South Korea boasts the largest proportion of operational hydrogen fuel cell electric vehicles (FCEVs). Roughly 19,500 vehicles — around 33% of the global total — are driven in South Korea, an increase from 29% market share in 2020. This number is expected to increase by 6.2 million hydrogen vehicles by 2040 as the government adds hydrogen FCEVs to the road. The country currently has around 170 hydrogen fueling stations, with more plans to increase this number to 1,200 by 2040.
Since the prototype was created in 2001, Hyundai has been working on core technologies for fuel cell electric vehicles. The company produced roughly 1,100 FCEVs in 2020 and will invest around 7.6 trillion South Korean won (KRW) into research and development in the next 10 years. Hyundai also established a hydrogen production facility to utilize byproduct gases from its affiliate steel production companies.
Hydrogen as the Future of South Korean Fuel
The discovery of electrolysis, a central process of hydrogen production at an industrial scale, at the turn of the 19th century opened the door for hydrogen energy. Less than 40 years later, the first electricity-producing hydrogen fuel cell was developed, and this has led to engineers and scientists in South Korea and the rest of the world racing toward hydrogen as a clean, abundant fuel source.
The benefits of hydrogen as a fuel source include the following:
- Supply security. The most abundant element in the universe is hydrogen, and it can be produced domestically using nuclear power, coal, biomass, natural gas, and clean energy sources. South Korea is experiencing a resource shortage that could affect its ability to generate its own fuel. Since hydrogen is abundant and easily sourced, it can help South Korea be more self-sufficient with energy production.
- Economic benefits. It is estimated hydrogen power could grow the South Korean economy by KRW 43 trillion (43 billion USD). It is also estimated the hydrogen industry will create 420,000 jobs in South Korea. Failing to break into this market could be disastrous for a smaller country like South Korea.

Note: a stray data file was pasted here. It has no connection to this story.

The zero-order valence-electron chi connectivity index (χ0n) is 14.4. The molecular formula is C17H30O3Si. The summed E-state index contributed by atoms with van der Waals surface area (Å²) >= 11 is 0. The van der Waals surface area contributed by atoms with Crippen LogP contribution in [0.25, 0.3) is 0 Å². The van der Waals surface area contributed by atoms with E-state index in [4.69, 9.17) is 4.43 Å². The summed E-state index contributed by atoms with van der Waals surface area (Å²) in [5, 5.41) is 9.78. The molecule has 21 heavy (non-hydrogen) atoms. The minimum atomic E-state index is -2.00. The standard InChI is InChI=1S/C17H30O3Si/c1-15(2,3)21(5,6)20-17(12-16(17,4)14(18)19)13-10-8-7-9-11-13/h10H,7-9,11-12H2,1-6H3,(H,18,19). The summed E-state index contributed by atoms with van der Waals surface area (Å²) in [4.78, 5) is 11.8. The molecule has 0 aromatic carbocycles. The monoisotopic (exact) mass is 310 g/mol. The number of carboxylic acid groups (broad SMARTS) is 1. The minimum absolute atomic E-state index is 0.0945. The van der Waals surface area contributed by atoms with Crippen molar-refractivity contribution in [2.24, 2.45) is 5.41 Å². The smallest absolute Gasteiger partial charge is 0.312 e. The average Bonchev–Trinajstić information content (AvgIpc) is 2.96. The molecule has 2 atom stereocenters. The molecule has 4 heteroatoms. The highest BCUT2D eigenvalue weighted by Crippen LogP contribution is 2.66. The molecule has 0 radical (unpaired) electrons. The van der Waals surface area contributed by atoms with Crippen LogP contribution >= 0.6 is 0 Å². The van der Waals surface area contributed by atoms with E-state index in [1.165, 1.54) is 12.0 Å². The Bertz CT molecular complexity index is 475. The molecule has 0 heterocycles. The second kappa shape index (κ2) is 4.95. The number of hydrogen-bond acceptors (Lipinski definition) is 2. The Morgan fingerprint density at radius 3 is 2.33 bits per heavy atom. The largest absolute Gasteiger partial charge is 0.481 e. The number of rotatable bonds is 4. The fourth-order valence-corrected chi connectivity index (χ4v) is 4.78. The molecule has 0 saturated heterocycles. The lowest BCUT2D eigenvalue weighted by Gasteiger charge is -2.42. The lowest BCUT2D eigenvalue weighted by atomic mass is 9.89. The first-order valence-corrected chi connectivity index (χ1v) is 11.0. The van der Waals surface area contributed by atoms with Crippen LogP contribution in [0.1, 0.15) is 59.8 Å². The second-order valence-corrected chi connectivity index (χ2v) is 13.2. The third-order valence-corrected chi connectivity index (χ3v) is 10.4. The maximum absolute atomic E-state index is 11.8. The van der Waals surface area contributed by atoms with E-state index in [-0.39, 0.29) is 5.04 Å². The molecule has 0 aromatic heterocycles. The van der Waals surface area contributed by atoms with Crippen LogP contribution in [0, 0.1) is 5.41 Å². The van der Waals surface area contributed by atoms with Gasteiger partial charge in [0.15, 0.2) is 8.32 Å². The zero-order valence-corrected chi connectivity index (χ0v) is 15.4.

- Clean burning energy source. When hydrogen is combined with oxygen inside a fuel cell, it produces heat and electricity with a single byproduct of water vapor. When produced using clean energy sources, hydrogen can produce energy with nearly zero emissions. South Korea has an issue with fine particles and other pollution from less clean energy sources, so moving toward hydrogen energy will have significant effects on its ecosystem.
- Transportation options. Some forms of fuel require it to be stored and kept stable in a refined and usable state for long periods. Unlike these fuels, hydrogen can be easily transported in multiple forms — through a pipeline as a gas and in tanks as a liquid. Hydrogen is derived from water, an even more stable molecule with a pre-existing distribution infrastructure.
South Korea’s Race for Hydrogen Power
The South Korean Hydrogen Economy Roadmap describes many goals for movement toward hydrogen fuel. Still, the core of the strategy is to reach hydrogen creating over 60 percent of its 28-million-ton annual power demand by 2040. The country also aims to be a global leader in fuel cell electric vehicle production and deployment. South Korea is not the only country with lofty hydrogen power goals. Here is how its goal compares to some of these other countries:
- Canada. The Canadian Hydrogen Strategy outlines a goal to obtain 30% of its power generation through hydrogen and net zero emissions by 2050.
- India. India’s goal is to annually produce 5 million tons of “green” hydrogen by the year 2030.
- Australia. Australia’s goal is to reduce the price of hydrogen from an average of double-digit costs to AUD (Australian dollars) $2 per kilogram through the “H2 Under 2” program.
- Germany. Germany plans to work toward a hydrogen electrolysis capacity of 5 gigawatts.
South Korea’s Hydrogen Economy Roadmap is an attempt to drive the country into a globally competitive position with hydrogen power. The plan is ambitious, with steep goals and a short timeline of fewer than 20 years. Meeting its goals will require vital infrastructure that is only currently in the planning stage, but the country’s determination makes these goals possible.